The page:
Hearing At Any Cost
That's the motto at the Moog school. Their goal is to get their kids out of the door into the real world and into real school.
Brandon Stoeker, a kindergartner, is one of the school's success stories.
"Brandon has a bilateral hearing loss," said Judy Harper, Director at the Moog Center. "That means he has a hearing loss in both ears. He really doesn't hear a lot of sounds unless they are extremely loud."
Story time would have just been silence a year ago for Brandon. But now his smile says it all, and never has story time sounded so good.
"The day Brandon got diagnosed as being deaf, I cried a lot," said Jaime Cash, Brandon's mother.
After he got hearing aids, Brandon started at the Moog school.
"We had to teach him not only to hear and to listen, but also how to say the sounds which is tough, very very tough," Harper said.
"After Moog, he talks with his tongue in his mouth, and he talks very clearly. He says, 'Please say that again' instead of 'Huh?'," Cash said.
When asked if Moog school taught him how to hear, Brandon shook his head no and replied, "I know how."
"They let me cry on their shoulders many many times because I didn't know what to do. They were there every step of the way, and they're still there," Cash said.
After just a year and a half at Moog, Brandon was ready to mainstream into public school and is now in kindergarten at South Callaway.
"As hard as he had to work, he always said thank you," Harper said.
The letting go was hard for Brandon's mother.
"One because sending him to kindergarten, that's my baby. And two because I was scared that the other kids would make fun of him or he would have trouble," Cash said.
Harper described the difficulty of the letting go process. "It's very emotional; very emotional, always, as you can tell," she said.
Brandon has had no trouble jumping into kindergarten like any other five-year-old.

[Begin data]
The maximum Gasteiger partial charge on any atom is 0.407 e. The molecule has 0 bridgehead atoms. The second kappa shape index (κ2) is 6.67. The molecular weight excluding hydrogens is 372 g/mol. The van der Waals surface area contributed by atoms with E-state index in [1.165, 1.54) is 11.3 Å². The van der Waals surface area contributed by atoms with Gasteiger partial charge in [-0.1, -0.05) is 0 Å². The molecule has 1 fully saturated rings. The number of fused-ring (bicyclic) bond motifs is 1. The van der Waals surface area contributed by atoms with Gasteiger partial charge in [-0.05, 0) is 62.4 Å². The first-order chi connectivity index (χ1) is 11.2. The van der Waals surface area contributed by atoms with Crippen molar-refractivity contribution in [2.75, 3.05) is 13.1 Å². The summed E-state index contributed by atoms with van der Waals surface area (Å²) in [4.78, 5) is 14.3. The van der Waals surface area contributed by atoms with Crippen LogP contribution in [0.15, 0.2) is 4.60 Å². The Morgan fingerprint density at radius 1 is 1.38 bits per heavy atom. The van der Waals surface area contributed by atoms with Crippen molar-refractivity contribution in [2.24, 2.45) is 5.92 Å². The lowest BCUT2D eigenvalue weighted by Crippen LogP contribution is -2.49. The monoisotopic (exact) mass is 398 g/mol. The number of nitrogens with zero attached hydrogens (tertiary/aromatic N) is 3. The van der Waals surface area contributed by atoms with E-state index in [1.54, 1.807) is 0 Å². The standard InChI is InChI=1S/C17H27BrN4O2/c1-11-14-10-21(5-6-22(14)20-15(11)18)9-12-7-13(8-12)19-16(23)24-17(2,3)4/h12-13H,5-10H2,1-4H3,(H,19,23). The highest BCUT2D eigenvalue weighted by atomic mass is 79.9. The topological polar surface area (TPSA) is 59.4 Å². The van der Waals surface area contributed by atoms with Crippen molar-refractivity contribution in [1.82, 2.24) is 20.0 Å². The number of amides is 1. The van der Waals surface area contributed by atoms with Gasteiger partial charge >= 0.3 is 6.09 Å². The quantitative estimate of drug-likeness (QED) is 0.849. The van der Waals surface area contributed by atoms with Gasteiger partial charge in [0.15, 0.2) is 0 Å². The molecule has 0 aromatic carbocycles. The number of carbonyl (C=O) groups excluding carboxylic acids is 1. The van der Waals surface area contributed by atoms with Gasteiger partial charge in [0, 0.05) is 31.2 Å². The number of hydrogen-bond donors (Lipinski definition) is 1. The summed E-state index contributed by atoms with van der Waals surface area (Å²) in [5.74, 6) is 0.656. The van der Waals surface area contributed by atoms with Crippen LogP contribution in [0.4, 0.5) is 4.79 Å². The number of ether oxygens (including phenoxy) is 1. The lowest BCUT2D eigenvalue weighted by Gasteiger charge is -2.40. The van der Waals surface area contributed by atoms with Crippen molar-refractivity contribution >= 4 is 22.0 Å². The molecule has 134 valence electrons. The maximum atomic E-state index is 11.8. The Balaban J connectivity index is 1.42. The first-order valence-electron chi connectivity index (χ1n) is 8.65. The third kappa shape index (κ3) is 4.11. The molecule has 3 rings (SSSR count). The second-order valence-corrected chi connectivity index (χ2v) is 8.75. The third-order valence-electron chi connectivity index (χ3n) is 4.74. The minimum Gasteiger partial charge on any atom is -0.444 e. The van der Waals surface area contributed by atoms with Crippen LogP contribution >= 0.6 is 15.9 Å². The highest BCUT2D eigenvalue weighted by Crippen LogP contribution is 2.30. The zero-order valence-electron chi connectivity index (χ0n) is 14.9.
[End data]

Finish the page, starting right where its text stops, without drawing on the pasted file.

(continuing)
"You're so excited to see these kids go out into the world, and know that they're going to be okay," Harper said.
Michelle Lallier, Brandon's teacher at South Callaway, wears an FM System that filters out noise and speaks directly into his hearing aids.
"When we turn it on in the morning it beeps so we make sure Brandon can hear it and all the kids yell I heard it!" Lallier said.
What once sounded fuzzy to Brandon, now adds color to his life.
"I just like to look at the book," Brandon said.
"Brandon was reading before he left Moog school," Harper said.
This little five-year-old proves as one of Moog's success stories.
"Without Moog, I don't think we ever would have been this far," Cash said.
"If Brandon's an example of what they're doing; they are doing a great job," Lallier added.
Since Brandon has progressive hearing loss, the future is uncertain. But right now, his hearing loss is stable.
"He's doing great, obviously. And he's happy, and that's even more important," Harper said.
With a smile strewn across Brandon's face, that says it all.
"I really like Moog! It's lots of fun," Brandon said.
The Name That Tune Fundraiser is 6-9 p.m. this Friday night, Sept. 28, at the Blue Note. All money raised goes to support the Moog school.
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